Family members, colleagues and lawyers explain why they are pursuing justice for the veteran journalist.
The Hague, Netherlands – On a cloudy Tuesday morning Al Jazeera submitted the results of a six-month investigation to the International Criminal Court (ICC) as part of a formal request to investigate the killing of veteran Palestinian American journalist Shireen Abu Akleh by Israeli forces.
On May 11, Abu Akleh and her colleagues were fired upon by Israeli forces in Jenin in the occupied West Bank. They were wearing protective helmets and vests clearly marked “Press”.
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Abu Akleh’s dedicated coverage of the Israeli-occupied Palestinian territories had given a voice to Palestinians and made her a household name in the Arab world. She was 51 years old when she was killed.
Abu Akleh’s family members and former colleagues, lawyers and members of press freedom and rights organisations had gathered in The Hague to call on the ICC to hold those responsible for her killing accountable – and to take on a case that many believe has implications for the future of Palestinian journalists.
‘Time to take action’
Speaking at a press conference held shortly after the request had been submitted to the ICC, Lina, Abu Akleh’s niece, said her family supported the network’s request for an investigation.
Al Jazeera, where Abu Akleh worked for 25 years, was “like her second family” said Lina.
“It’s past time for justice for Shireen and for every Palestinian that has been killed by the Israeli army,” she said.
“The evidence is overwhelmingly clear. It’s time for the ICC to take action.”
Speaking at the same press conference, Rodney Dixon KC, a lawyer for Al Jazeera who investigated Abu Akleh’s killing and submitted the dossier of findings to the ICC, said her death was the culmination of other attacks on Al Jazeera and its journalists, including the bombing of the network’s Gaza offices in May 2021.
The evidence points to a “wider pattern and policy” to silence the network in Palestine, said Dixon.
“So there’s … no reason to say this is only an isolated incident and not one for the ICC,” he explained.
“And that’s why we are asking the prosecutor to look both at crimes against humanity and war crimes,” he added.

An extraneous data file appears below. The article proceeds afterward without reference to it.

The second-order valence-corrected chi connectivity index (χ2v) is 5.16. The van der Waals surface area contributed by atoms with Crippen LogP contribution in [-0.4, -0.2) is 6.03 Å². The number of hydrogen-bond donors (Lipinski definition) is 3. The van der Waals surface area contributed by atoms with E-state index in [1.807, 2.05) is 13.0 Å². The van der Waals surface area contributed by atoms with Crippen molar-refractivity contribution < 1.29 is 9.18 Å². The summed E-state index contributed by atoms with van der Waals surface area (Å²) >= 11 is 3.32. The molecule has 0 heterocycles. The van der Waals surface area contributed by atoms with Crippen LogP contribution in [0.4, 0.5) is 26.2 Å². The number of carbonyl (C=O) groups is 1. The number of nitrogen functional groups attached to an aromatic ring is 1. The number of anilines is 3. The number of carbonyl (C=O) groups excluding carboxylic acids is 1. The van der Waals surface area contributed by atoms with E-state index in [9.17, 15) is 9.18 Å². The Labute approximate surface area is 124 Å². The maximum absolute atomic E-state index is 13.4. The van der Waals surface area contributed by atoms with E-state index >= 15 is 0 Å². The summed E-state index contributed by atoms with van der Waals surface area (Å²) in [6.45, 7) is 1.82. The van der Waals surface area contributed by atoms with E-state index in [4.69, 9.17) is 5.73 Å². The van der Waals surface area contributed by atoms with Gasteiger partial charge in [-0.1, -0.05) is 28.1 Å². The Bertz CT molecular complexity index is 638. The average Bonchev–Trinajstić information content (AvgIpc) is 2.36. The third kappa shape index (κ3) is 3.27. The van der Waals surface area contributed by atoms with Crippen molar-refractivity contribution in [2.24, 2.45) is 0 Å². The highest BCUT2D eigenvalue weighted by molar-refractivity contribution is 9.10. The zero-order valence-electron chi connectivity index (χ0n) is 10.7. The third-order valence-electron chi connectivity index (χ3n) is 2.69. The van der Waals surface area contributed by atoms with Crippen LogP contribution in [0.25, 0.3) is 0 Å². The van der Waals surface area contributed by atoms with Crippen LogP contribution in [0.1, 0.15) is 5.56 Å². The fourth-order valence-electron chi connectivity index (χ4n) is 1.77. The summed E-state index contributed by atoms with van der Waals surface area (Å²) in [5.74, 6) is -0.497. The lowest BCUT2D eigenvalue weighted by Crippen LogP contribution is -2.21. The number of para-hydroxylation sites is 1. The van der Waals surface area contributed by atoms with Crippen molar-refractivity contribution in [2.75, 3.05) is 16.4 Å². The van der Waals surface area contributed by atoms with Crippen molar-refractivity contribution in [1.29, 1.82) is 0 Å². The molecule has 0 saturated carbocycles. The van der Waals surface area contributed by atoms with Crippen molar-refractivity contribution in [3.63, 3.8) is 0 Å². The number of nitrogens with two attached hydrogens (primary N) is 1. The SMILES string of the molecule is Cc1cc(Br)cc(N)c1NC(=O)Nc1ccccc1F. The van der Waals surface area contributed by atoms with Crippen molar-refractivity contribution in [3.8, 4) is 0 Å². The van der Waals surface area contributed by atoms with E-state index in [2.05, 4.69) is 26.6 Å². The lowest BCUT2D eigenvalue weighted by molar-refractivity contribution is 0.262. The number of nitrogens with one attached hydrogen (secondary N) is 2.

‘A line drawn’
Lina, who wore a badge with Abu Akleh’s picture on it, told the packed press conference that she wanted to know not only who had shot her aunt but “who was involved in the chain of command that allowed them to kill my aunt”.
Dixon stressed that the prosecution must go up the chain of command and also look at those who oversaw or failed to prevent Abu Akleh’s killing. It would serve as a deterrence, he said, so that perpetrators will know they cannot get away with such acts. “There has to be a line drawn,” he told Al Jazeera.
Israel has shifted its narrative on the killing of Abu Akleh, initially blaming a Palestinian gunman, before months later saying there is a “high possibility” she was “accidentally hit” by Israeli fire. Israel says it will not launch a criminal investigation.
“No one will interrogate IDF soldiers and no one will preach to us about morals of combat, certainly not the Al Jazeera Network,” Israel’s Prime Minister Yair Lapid said on Tuesday, using the acronym for the Israeli armed forces.
Defence Minister Benny Gantz expressed condolences to the Abu Akleh family and said Israel’s military operates at “the highest standards”.
“The ICC should focus on its core mission. And that core mission is of serving as a court of last resort in punishing and deterring atrocity crimes,” State Department Spokesperson Ned Price told reporters.
‘We need to protect ourselves’